"Three things must happen for a moral revolution to occur:
Something that was nearly universally condemned is now nearly universally celebrated;
That which was celebrated is condemned;
Those who refuse to celebrate are condemned"—Theo Hobson.
Guidelines for schools are disclosed in a letter signed by officials from the Departments of Justice and Education. The letter states: “A school may provide facilities on the basis of sex, but must allow transgender students access to such facilities consistent with their gender identity.”
While schools are permitted to offer single-use restrooms to students seeking “additional privacy,” they should not require transgender students to use single-use facilities if their classmates are not required to do the same.
Citing Title IX, the letter says that a school should not require a medical opinion, and neither should it demand documentation establishing the student’s gender identity before allowing them access to restrooms or locker rooms, “… even in circumstances in which other students, parents, or community members raise objections.”
Before I provide a response to the Administration’s edit, please hear again the sentence quoted from the letter sent to public schools: “… even in circumstances in which other students, parents, or community members raise objections” — As you read my response, please keep in mind who has been made the “battleground” in this controversy — not the church, not the government, and not “other students, parents, or community members” but vulnerable children confused about their sexual identity. They, vulnerable children, will likely be the casualties of this “politically correct” war waged by the federal government.
In his, A Confession, Leo Tolstoy asks, "Why do I live?" The response Tolstoy received was: "In infinite space, in infinite time, infinitely small particles change their forms in infinite complexity, and when you have understood the laws of those mutations of form you will understand why you live on the earth."
But since we, as finite creatures, lack an infinite perspective on life, any honest conclusion to the question: "Why do I live?" leads to nihilism—nothingness. "Life" is defined as nothing more than a "little lump of something." The "... little lump ferments;" and eventually, the little lump defines "life" in relation to its fermentation. And in time, the "... lump will disintegrate and there will be an end of the fermenting and of all the questions."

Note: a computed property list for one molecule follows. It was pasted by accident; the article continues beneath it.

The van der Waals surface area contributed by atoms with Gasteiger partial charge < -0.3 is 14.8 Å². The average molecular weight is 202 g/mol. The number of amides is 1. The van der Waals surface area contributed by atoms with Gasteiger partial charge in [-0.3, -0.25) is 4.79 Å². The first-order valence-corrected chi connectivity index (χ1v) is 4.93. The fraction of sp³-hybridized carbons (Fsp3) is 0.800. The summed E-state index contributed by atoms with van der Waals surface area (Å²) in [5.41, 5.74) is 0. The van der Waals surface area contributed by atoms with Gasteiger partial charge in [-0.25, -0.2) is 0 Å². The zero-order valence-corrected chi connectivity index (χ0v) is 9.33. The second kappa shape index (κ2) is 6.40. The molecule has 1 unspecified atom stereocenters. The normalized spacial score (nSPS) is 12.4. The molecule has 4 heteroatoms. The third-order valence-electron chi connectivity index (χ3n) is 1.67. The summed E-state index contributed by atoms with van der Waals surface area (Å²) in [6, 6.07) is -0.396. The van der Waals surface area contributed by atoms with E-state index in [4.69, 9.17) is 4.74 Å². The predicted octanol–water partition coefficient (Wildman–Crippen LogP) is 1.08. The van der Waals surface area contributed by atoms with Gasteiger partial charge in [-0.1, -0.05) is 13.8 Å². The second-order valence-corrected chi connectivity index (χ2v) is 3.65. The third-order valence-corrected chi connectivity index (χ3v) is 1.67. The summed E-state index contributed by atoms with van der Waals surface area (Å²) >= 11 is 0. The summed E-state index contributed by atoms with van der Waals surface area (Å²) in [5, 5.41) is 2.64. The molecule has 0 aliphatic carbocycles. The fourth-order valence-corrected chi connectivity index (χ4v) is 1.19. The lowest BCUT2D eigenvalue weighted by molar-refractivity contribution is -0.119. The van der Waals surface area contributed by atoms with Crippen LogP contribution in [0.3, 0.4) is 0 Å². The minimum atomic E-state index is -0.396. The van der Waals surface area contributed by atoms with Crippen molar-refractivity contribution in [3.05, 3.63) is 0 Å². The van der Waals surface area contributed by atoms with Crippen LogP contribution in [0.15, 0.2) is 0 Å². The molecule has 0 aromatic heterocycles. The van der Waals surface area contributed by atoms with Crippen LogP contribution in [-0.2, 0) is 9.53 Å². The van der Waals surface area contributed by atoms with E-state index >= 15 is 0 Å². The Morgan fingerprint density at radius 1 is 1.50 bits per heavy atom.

For a "free society" to be truly free, freedom must be morally and religiously constrained—"We have no government armed with powers capable of contending with human passions unbridled by morality and religion," contended John Adams—"Our Constitution was made only for a moral and religious people. It is wholly inadequate to the government of any other."
When Thomas Jefferson declared that all men are created equal, he assumed two things no longer assumed in American culture: creation and purpose. The redefinition of what it means to be “human” from a special creation in the image of God to a “little lump of something,” a mutation without purpose, reduces humans to simply a part of nature, indistinguishable from, in the words of the late, celebrated scientist, Stephen Jay Gould, “a snail.”
If that which is irreducibly religious — man’s inherent dignity founded on his special creation — is philosophically extinguished, then we have no transcendent value and the “bridle” of dignity, beauty, truth, and justice is removed: the sacred morphs into the profane, truth is substituted for political correctness, freedom is confused with lawlessness and those who would take a stand and refuse to celebrate the insanity are condemned.
Please remember, it is one thing to construct a response to the madness; it is another thing to apply the response in ways that are redemptive, especially concerning the most vulnerable.
 Leo Tolstoy, A Confession, The Gospel in Brief, and What I Believe, translated by Aylmer Maude (London: Oxford University Press, 1958), 27. Quoted in: Dallas Willard, The Divine Conspiracy, Rediscovering Our Hidden Life In God (San Francisco, CA.: Harper, 1997), 8.
 Tolstoy, 31., Ibid.
 John Adams, "Address to the Military," 11 October 1798, in Os Guinness, A Free People's Suicide, Sustainable Freedom and the American Future (Downers Grove, IL.: Inter-Varsity Press, 2012), 117.
 My sentence is a paraphrase of C. John Sommerville’s shorter sentence, “When Thomas Jefferson wrote that all men are created equal, he could still assume creation and purpose,” The Decline of the Secular University (New York, N.Y., Oxford University Press, 2006), 32.
 Quoted in Sommerville, ibid., 25.